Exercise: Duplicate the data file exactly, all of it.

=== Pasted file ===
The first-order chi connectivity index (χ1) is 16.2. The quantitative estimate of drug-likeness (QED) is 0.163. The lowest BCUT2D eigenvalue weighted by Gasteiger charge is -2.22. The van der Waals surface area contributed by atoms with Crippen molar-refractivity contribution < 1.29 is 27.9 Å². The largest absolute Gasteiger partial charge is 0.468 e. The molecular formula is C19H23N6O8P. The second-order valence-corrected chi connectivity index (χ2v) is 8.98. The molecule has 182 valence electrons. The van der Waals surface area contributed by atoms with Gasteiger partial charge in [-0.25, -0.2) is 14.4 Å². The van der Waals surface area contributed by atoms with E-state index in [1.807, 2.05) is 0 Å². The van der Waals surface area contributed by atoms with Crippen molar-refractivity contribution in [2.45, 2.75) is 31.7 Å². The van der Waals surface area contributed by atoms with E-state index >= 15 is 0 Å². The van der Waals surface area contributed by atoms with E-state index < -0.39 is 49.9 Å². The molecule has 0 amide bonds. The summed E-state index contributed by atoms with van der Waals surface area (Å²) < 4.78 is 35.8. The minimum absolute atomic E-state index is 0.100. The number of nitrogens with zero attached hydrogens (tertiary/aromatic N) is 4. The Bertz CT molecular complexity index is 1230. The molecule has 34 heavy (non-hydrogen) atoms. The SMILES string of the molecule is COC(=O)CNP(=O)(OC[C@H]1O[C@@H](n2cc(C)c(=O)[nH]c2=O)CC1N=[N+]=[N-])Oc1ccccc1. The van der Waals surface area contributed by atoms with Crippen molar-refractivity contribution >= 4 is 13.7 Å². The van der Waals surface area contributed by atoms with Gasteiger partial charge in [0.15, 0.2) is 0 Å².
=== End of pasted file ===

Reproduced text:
The first-order chi connectivity index (χ1) is 16.2. The quantitative estimate of drug-likeness (QED) is 0.163. The lowest BCUT2D eigenvalue weighted by Gasteiger charge is -2.22. The van der Waals surface area contributed by atoms with Crippen molar-refractivity contribution < 1.29 is 27.9 Å². The largest absolute Gasteiger partial charge is 0.468 e. The molecular formula is C19H23N6O8P. The second-order valence-corrected chi connectivity index (χ2v) is 8.98. The molecule has 182 valence electrons. The van der Waals surface area contributed by atoms with Gasteiger partial charge in [-0.25, -0.2) is 14.4 Å². The van der Waals surface area contributed by atoms with E-state index in [1.807, 2.05) is 0 Å². The van der Waals surface area contributed by atoms with Crippen molar-refractivity contribution in [2.45, 2.75) is 31.7 Å². The van der Waals surface area contributed by atoms with E-state index >= 15 is 0 Å². The van der Waals surface area contributed by atoms with E-state index < -0.39 is 49.9 Å². The molecule has 0 amide bonds. The summed E-state index contributed by atoms with van der Waals surface area (Å²) < 4.78 is 35.8. The minimum absolute atomic E-state index is 0.100. The number of nitrogens with zero attached hydrogens (tertiary/aromatic N) is 4. The Bertz CT molecular complexity index is 1230. The molecule has 34 heavy (non-hydrogen) atoms. The SMILES string of the molecule is COC(=O)CNP(=O)(OC[C@H]1O[C@@H](n2cc(C)c(=O)[nH]c2=O)CC1N=[N+]=[N-])Oc1ccccc1. The van der Waals surface area contributed by atoms with Crippen molar-refractivity contribution >= 4 is 13.7 Å². The van der Waals surface area contributed by atoms with Gasteiger partial charge in [0.15, 0.2) is 0 Å².